It's called C. diff, and it kills nearly 30,000 people every year -- now, scientists may have an answer.
A groundbreaking new drug produced by Merck & Co. may help scientists battle against a terrible disease of the large intestine that is killing nearly 30,000 people per year.
The Centers for Disease Control and Prevention (CDC) estimates that Clostridium difficile, also known as “C. diff,” is responsible for 453,000 cases every year and 29,300 related deaths based on a 2011 study. It’s a disease that ravages the large intestine and primarily affects people who are 65 years of age and older, and the disease works fast, typically killing one out of every nine patients in just 30 days after diagnosis.
But now, there is hope. An experimental antibody that has been developed by Merck & Co. was shown in studies to reduce by about 10 percentage points the risk of coming down with the C. diff bacterium, according to a Reuters report.
Typically, C. diff is treated with antibiotics, but that also kills off friendly bacteria that can keep the disease under control.
However, the new Merck drug showed that in two Phase 3 studies that were presented at a medical meeting in San Diego the risk of C. difficile recurring was down to about 15 percent after 12 weeks of treatment with antibiotics and one infusion of bezlotoxumba, the drug that scientists hope could be key in blocking the disease by preventing it from binding to cell. That compares to about a 25 percent rate of recurrence for just antibiotics and a placebo.
This is important because things get a lot harder after the first recurrence, when the rate of recurrence again rises to 40 or even 60 percent after a second infection.
Unfortunately, another experimental antibody known as actoxumab showed no benefit in the experiements, either alone or along with bezlotoxumab. As a result, scientists discontinued using actoxumab.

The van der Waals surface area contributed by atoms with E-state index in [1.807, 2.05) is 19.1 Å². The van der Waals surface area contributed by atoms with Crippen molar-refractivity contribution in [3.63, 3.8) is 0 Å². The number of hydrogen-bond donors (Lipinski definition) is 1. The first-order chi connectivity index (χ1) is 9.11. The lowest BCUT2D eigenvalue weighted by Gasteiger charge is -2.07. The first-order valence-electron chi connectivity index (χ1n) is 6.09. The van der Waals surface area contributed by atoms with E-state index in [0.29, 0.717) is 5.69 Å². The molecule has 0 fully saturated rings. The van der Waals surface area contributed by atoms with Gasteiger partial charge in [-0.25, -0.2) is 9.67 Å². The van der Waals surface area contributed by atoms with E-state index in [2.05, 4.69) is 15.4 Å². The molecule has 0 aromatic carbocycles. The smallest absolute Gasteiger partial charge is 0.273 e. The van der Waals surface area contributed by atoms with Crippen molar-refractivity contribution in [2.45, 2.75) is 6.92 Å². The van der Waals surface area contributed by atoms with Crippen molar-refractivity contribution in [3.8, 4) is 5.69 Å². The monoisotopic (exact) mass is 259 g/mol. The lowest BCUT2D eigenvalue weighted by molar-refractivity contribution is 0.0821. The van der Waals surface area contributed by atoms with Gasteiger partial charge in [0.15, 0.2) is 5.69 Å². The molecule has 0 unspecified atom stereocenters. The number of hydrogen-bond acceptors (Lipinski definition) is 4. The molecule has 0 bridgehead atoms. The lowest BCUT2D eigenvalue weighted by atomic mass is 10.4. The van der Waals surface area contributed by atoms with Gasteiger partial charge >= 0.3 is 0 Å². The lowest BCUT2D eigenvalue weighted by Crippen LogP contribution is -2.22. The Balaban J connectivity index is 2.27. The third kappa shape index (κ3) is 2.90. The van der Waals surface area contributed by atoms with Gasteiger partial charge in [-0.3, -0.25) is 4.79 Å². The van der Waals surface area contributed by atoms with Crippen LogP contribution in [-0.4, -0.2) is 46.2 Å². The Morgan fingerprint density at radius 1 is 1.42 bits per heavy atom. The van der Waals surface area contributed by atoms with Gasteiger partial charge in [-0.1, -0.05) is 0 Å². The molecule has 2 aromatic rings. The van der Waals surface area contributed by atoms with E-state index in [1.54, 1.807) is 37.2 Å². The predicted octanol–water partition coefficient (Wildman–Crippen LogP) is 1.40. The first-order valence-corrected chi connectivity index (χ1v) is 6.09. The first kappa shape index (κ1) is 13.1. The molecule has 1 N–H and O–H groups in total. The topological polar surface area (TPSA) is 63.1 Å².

But the strong showing of bezlotoxumab has resulted in Merck pushing to file for regulatory approval of the antibody. It has been licensed at Bristol-Mysers Squibb-owned Massachusetts Biologic Laboratories and Medarex.
There are side effects to taking the drug, including nausea, diarrhea, and urinary tract infection.
C. diff has been on the rise over the last two decades and is the largest cause of infections acquired at healthcare facilities in the United States, according to the CDC as quoted in the report.
Companies are hard at work trying to produce a vaccine against C. difficile. There are treatments available, including what are known as “stool transplants” when fecal matter from a healthy person is inserted into the gut of someone in order to reintroduce friendly bacteria that has been wiped out.
C. difficile infections typically happen when someone gets exposed to a pathogen when they are receiving an antibiotic treatment for another illness, which explains why its occurrence is so common at healthcare centers. Because the antibiotics suppress normal bacteria in the colon, C. diff can flourish and produce toxins that result in severe diarrhea, severely dehydrating patients and causing damage to the colon that can cause bacteria to leak dangerously into the bloodstream.
A total of two-thirds of all cases were found by the CDC to have been caused at a hospital or nursing home. Most deaths are elderly patients.
What can be done about it? The best way is probably to make sure you are eating a diverse diet, but perhaps better than that is simply to avoid antibiotics that aren’t entirely necessary, as they can leave your gut dangerously low on good bacteria. As always, the best way to discuss the risks is to talk to your doctor.